Watch now on: AmazonFandangoNOWiTunes

Tag Cloud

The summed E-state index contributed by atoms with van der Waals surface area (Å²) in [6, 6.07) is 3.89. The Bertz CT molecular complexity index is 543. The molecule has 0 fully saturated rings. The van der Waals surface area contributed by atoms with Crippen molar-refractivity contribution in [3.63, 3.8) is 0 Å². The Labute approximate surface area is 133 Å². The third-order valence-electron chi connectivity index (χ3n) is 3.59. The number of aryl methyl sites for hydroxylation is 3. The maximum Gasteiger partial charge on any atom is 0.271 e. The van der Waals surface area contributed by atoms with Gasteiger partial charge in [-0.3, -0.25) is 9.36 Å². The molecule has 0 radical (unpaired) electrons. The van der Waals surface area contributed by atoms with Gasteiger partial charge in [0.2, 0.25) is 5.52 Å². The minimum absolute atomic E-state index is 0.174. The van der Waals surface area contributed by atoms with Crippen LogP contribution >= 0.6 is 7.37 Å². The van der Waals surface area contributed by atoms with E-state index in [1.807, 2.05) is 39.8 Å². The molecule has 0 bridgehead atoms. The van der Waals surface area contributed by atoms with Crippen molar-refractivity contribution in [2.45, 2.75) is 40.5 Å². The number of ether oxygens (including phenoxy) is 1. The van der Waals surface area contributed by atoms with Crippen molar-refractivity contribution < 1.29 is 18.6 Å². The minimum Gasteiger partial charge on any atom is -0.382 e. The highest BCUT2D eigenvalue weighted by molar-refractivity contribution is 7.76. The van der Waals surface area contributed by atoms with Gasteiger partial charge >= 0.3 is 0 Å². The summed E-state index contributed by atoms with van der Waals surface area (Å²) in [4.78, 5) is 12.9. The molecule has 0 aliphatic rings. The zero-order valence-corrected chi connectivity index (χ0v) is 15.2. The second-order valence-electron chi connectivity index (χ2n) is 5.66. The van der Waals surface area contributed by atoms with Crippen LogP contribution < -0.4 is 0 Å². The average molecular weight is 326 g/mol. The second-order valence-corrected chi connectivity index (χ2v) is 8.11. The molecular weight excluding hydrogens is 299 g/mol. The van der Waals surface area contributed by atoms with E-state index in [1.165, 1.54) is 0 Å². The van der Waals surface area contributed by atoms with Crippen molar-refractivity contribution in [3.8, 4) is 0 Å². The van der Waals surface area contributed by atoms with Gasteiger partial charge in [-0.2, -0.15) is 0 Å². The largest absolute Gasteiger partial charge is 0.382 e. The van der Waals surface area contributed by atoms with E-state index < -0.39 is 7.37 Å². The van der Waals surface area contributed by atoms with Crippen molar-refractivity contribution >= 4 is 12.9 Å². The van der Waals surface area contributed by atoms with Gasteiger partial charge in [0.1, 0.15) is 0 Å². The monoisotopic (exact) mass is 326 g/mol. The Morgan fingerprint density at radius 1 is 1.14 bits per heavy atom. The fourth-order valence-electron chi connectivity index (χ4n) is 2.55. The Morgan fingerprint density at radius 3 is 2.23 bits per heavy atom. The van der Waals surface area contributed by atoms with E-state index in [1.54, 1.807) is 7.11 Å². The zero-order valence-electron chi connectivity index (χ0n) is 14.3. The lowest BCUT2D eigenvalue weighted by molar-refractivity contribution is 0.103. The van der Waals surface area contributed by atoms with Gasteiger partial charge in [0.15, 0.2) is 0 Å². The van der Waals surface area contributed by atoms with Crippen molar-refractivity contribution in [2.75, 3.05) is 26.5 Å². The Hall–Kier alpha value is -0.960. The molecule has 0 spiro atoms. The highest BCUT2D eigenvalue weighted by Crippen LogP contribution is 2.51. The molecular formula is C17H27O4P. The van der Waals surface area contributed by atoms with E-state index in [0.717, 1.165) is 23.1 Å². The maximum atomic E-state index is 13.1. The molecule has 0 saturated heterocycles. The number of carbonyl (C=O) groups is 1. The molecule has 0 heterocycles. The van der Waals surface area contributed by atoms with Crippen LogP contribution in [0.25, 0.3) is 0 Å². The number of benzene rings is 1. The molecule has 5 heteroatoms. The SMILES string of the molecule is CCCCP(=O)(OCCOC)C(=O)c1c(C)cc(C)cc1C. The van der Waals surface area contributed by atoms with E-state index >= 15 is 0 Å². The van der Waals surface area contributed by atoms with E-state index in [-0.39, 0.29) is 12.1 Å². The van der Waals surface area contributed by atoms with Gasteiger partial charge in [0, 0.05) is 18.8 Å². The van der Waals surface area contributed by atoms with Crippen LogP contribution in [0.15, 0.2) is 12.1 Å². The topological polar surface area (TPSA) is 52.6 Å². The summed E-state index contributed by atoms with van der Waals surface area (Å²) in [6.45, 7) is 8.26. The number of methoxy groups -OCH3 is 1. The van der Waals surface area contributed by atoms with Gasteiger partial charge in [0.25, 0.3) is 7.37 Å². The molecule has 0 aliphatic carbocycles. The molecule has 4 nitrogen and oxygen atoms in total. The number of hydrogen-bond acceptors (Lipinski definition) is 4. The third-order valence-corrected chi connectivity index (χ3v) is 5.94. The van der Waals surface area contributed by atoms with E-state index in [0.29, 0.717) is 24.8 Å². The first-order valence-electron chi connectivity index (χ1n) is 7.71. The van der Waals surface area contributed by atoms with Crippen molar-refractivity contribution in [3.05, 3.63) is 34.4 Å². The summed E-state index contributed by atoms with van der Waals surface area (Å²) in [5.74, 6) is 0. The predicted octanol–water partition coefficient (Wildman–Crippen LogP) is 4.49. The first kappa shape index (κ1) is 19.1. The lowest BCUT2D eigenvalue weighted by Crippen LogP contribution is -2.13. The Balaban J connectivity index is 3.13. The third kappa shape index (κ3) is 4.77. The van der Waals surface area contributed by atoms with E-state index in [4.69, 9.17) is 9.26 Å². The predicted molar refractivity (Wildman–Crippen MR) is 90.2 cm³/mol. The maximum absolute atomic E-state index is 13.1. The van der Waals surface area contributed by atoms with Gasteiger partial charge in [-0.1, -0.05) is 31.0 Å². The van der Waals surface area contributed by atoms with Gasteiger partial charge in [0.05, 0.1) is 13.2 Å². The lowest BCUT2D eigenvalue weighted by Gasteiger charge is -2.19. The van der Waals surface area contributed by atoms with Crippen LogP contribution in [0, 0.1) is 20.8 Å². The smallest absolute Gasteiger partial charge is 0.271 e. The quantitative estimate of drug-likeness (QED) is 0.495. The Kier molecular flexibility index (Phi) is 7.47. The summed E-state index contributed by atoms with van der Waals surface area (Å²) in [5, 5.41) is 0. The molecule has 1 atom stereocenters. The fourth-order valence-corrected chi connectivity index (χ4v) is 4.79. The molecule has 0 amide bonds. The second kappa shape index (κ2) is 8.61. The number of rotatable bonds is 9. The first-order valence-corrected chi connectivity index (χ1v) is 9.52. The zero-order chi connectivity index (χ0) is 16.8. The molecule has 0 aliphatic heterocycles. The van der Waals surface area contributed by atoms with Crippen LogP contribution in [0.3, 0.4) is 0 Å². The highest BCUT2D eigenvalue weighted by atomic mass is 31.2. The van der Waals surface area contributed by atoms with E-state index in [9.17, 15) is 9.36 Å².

concert twilight Unbreakable Kimmy Schmidt crime thriller Freeform emmy awards SXSW political drama Winners Adult Swim Valentine's Day GLAAD award winner based on movie batman blockbuster police drama TCA crime drama CNN Thanksgiving movies Lifetime romance FX on Hulu GoT fast and furious Britbox Rock 2018 breaking bad cooking E! indie superhero Arrowverse Comedy 2015 miniseries X-Men mockumentary blaxploitation Oscars TIFF travel Sony Pictures best Superheroes History critics TruTV IFC Warner Bros. ABC HBO Go TV renewals thriller Film Festival Photos Action golden globes Disney crossover Disney Plus asian-american hollywood sports Logo Disney streaming service zombies Epix composers Musicals Disney Channel Esquire Masterpiece ESPN cartoon worst movies HBO RT History Heroines cancelled TV series Summer transformers BET Awards Pixar LGBT Hulu Netflix Christmas movies TCA Winter 2020 Pop TV screen actors guild facebook harry potter USA Showtime series Amazon Studios football comic TV Apple TV+ Women's History Month psychological thriller comics Creative Arts Emmys adaptation joker game of thrones WarnerMedia sequel Musical Western First Look See It Skip It VICE latino National Geographic toronto MCU spinoff DC Comics reboot binge discovery strong female leads TCA 2017 Pride Month screenings television stop motion richard e. Grant cults DC streaming service venice 2019 all-time SDCC NYCC Emmy Nominations Christmas Red Carpet movie IFC Films mission: impossible festival CBS hispanic hist news VH1 Rom-Com TCA Awards DC Universe APB MSNBC Trailer Tarantino quibi Nickelodeon Set visit halloween romantic comedy Travel Channel vampires historical drama stoner Peacock Pet Sematary The Witch 20th Century Fox die hard Countdown TV Land CMT 72 Emmy Awards Cosplay Trivia TLC PBS crime Music disaster Infographic Brie Larson foreign independent Marvel Television Horror scary movies dc documentary dceu Mary Tyler Moore medical drama Ovation biography Grammys child's play DirecTV spain Amazon Prime The Walking Dead cats parents sequels ratings doctor who natural history Mary poppins Chilling Adventures of Sabrina cops Podcast elevated horror politics Star Wars sag awards dogs Film Drama PlayStation 24 frames YouTube Premium Paramount Academy Awards Pop Hallmark Christmas movies TCM Amazon Trophy Talk classics RT21 Tubi period drama Super Bowl Disney+ Disney Plus Sundance AMC Star Trek Nat Geo Song of Ice and Fire Shondaland jamie lee curtis Winter TV name the review canceled Black History Month Comics on TV Chernobyl Rocketman cars Ghostbusters Discovery Channel Fox News FX Pirates Holidays ghosts 71st Emmy Awards Lifetime Christmas movies serial killer Martial Arts Premiere Dates Columbia Pictures satire 2016 unscripted cancelled TV shows Television Critics Association boxoffice Crunchyroll video on demand nature robots war zero dark thirty Tumblr El Rey worst Biopics CW Seed Fall TV Watching Series Netflix Dark Horse Comics Rocky teaser The CW children's TV Video Games a nightmare on elm street nbcuniversal Turner TBS First Reviews Reality Vudu diversity justice league 007 dark Turner Classic Movies Animation Marathons Hear Us Out TNT FXX finale obituary werewolf DGA Stephen King Polls and Games cinemax BBC America Mudbound toy story Teen Cartoon Network Emmys President Marvel Studios Sundance TV Elton John Sci-Fi chucky casting laika Ellie Kemper The Purge Superheroe 45 Spike Holiday Quiz Country docudrama sitcom Schedule Classic Film Universal USA Network Apple TV Plus Family Reality Competition YouTube Red spy thriller talk show Hallmark PaleyFest cancelled television Captain marvel versus The Arrangement Sneak Peek Nominations Sundance Now OneApp Tomatazos Awards Tour Funimation 2017 book anime Lionsgate Toys NBC canceled TV shows Mindy Kaling BAFTA Fantasy Marvel free movies universal monsters 4/20 21st Century Fox rotten nfl rotten movies we love Spring TV LGBTQ mutant Shudder SundanceTV dragons Food Network zombie Kids & Family Starz anthology spider-man A24 christmas movies OWN criterion dramedy singing competition Box Office renewed TV shows Year in Review streaming psycho Syfy supernatural game show Interview Black Mirror Baby Yoda kids 2020 documentaries Awards directors Endgame Walt Disney Pictures stand-up comedy Character Guide Calendar Comic Book south america MTV comiccon Certified Fresh aliens Spectrum Originals Bravo films Cannes FOX true crime Writers Guild of America space Extras BBC One green book ABC Family ITV remakes spanish language Paramount Network YouTube Avengers Anna Paquin technology Mystery E3 Election Best and Worst animated Mary Poppins Returns social media video slashers New York Comic Con Television Academy WGN Opinion Lucasfilm cancelled San Diego Comic-Con tv talk VOD CBS All Access GIFs Crackle indiana jones revenge adventure theme song franchise Acorn TV Binge Guide comedies Amazon Prime Video Comedy Central what to watch Apple YA reviews scorecard festivals witnail American Society of Cinematographers BBC HBO Max A&E BET science fiction